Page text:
65. There must be a balance between training requirements and their usefulness and, on the other hand, the resources available. Therefore, specialist training cannot, for example, be expected where resources for such training cannot be provided or could only be provided at the expense of more important training needs. Assignment in a specialist field cannot be demanded if, for example, the expected caseload in the respective field is too small to justify specialist courts or panels. The size of the court, of the court district, of the region, even of the state, may warrant different solutions as to specialisation and with respect to training in special fields. Where appropriate, however, co-operation in continuous training across national borders could be helpful.
4. Role of the Council for the Judiciary
66. The powers and responsibilities of a high council for the judiciary, where such a body exists, or an equivalent body, have to be applied in the same manner to generalist and specialist judges. Specialists should be represented or have the opportunity to present their problems in the same way as generalists. Any preferential treatment of one group or another should be avoided, in the public interest.
5. Specialisation and participation in judges’ associations
67. Specialist judges must have the same right as all other judges to become and remain members of judges’ associations. In the interests of the cohesion of the judicial body as a whole, separate associations for specialist judges are not desirable. Their specific subject-orientated interests as specialist judges, such as professional exchanges, conferences, meetings etc. should be provided for; however, their status-related interests can and should be safeguarded within a general association of judges.
i. The CCJE stresses, above all, the fact that all judges, whether generalist or specialist, must be expert in the art of judging.
ii. In principle, the predominant role in judicial adjudication should be undertaken by “generalist” judges.
iii. Specialist judges and courts should only be introduced when necessary because of the complexity or specificity of the law or facts and thus for the proper administration of justice.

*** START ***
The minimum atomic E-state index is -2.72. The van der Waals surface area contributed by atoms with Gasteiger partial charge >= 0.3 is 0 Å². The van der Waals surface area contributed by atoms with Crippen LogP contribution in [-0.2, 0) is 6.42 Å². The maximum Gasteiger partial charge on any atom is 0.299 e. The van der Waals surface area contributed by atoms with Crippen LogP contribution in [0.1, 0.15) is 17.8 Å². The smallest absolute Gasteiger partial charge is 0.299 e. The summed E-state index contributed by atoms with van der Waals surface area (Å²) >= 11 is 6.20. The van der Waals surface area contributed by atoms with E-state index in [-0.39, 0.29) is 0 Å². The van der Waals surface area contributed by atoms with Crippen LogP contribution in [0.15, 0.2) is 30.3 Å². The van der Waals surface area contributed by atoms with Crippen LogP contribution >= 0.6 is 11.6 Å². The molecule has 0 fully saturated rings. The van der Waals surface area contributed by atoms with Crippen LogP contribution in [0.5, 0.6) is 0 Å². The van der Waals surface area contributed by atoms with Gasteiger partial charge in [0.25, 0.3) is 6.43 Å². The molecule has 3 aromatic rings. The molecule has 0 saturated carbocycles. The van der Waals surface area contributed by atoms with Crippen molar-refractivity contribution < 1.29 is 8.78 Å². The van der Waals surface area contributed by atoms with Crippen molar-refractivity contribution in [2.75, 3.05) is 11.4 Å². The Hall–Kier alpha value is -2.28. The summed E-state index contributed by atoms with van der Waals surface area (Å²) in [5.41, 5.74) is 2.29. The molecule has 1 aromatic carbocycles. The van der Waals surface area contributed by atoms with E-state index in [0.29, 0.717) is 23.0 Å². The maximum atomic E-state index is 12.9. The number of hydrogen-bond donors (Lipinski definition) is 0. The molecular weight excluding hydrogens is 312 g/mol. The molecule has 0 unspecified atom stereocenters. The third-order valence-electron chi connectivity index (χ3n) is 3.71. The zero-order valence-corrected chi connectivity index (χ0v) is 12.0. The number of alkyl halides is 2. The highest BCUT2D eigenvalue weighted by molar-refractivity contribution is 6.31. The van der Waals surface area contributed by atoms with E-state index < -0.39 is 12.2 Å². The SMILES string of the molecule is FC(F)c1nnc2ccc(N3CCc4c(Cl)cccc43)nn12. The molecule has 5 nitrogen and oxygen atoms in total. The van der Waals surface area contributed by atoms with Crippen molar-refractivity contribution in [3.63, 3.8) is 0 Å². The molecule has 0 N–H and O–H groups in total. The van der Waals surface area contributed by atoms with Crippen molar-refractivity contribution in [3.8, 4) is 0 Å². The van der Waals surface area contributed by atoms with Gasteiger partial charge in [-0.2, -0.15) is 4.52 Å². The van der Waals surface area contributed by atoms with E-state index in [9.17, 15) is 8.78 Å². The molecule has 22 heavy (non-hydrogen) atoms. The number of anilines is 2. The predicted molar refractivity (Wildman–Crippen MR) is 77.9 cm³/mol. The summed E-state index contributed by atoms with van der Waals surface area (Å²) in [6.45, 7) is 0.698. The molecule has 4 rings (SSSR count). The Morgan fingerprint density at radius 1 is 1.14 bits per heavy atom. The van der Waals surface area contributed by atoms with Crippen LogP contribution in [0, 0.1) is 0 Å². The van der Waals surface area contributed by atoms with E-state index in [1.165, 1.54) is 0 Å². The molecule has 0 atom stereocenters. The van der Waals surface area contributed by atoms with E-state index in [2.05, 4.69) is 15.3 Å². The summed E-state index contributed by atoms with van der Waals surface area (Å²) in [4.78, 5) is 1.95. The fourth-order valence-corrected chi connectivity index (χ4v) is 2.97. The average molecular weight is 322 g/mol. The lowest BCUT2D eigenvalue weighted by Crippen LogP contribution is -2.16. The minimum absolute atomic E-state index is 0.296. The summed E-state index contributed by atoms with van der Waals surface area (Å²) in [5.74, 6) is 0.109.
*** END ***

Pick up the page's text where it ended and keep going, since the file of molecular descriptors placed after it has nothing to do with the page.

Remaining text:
iv. Specialist judges and courts should always remain a part of a single judicial body as a whole.
v. Specialist judges, like “generalist” judges, must meet the requirements of independence and impartiality in accordance with Article 6 of the European Convention on Human Rights.
vi. In principle, generalist and specialist judges should be of equal status. The rules of ethics and liability of judges must be the same for all.
vii. Specialisation must not dilute the quality of justice, either in “generalist” courts or in specialist courts.
viii. Mobility and flexibility on the part of judges will often be sufficient to meet the needs for specialisation. In principle, the opportunity to specialise and to undertake training as such should be available to all judges. Specialist training should be organised by public judicial training institutions.
ix. Rather than having specialist, non-jurist assessors sitting in specialist panels of judges, it is preferable that experts be appointed by the court or the parties and their opinions be subject to challenges and submissions by the parties.
x. The powers and responsibilities of a council of the judiciary or similar body should apply equally to generalist and specialist judges.
 Although these reference documents do not deal specifically with the specialisation of judges, they cover specialist judges where the principles which they set out are applicable to all judges.
 In the CCJE’s questionnaire, the following specialisations were identified as examples common in many European countries: Family courts, Juvenile courts, Administrative courts/councils of state, Immigration/Asylum Courts, Courts of public finances, Military Courts, Tax Courts, Labour/social courts, Courts for agricultural contracts, Consumers’ claims courts, Small claims courts, Courts for wills and inheritances, Patent/copyrights/trademark courts, Commercial courts, Bankruptcy courts, Courts for land disputes, Cours d’arbitrage, Serious crimes courts/courts of assize, Courts for the supervision of criminal investigations (e.g. authorising arrest, wire-tapping etc.), Courts for the supervision of criminal enforcement and custody in penitentiaries.
European Union law stipulates the creation of specialist chambers or courts in specific legal fields such as Community trademarks (Community Trade Mark Courts, Art. 90 of the Regulation (EC) No. 40/94 of the Council of 20 December 1993 on Community trade marks) and Community designs (Community Design Court, Art. 80 of Regulation (EC) No. 6/2022 of the Council of 12 December 2001 on Community designs).
 For example, at Assize Courts in several member States “jurors” are defined as persons who are chosen at random to be part of a jury, as opposed to persons who sit as non-legally trained members of a court; see also paragraph 43 below. Such jurors may in criminal cases decide upon the sentence as well as decide the guilt of a defendant, and in civil cases they may decide upon damages.
 An example here is a patent court with non-jurist judges having specific technical knowledge.
 “Specialist courts” must be distinguished from “ad hoc” or extraordinary courts – see also paragraph 37 below.
 As, for example, in the areas of health, industrial accidents, fire, building, technological affairs etc.
 See Opinion No. 1 (2001) of the CCJE, paragraphs 57, 59 and 60.
 Examples might be the tribunaux de commerce in France, labour tribunals in Belgium, Employment Tribunals in the UK.
 See examples listed in footnote 2.
 In England and Wales the Patent Court is a part of the Chancery Division which deals mostly with property and tax disputes. The Commercial Court is a part of the Queen’s Bench Division, which deals with contract and delict disputes and administrative law issues.
 See also CCJE Opinion No. 1, paragraph 61.
 See CCJE Opinion No. 1, paragraph 29.
 See CCJE Opinion No. 4, paragraph 30.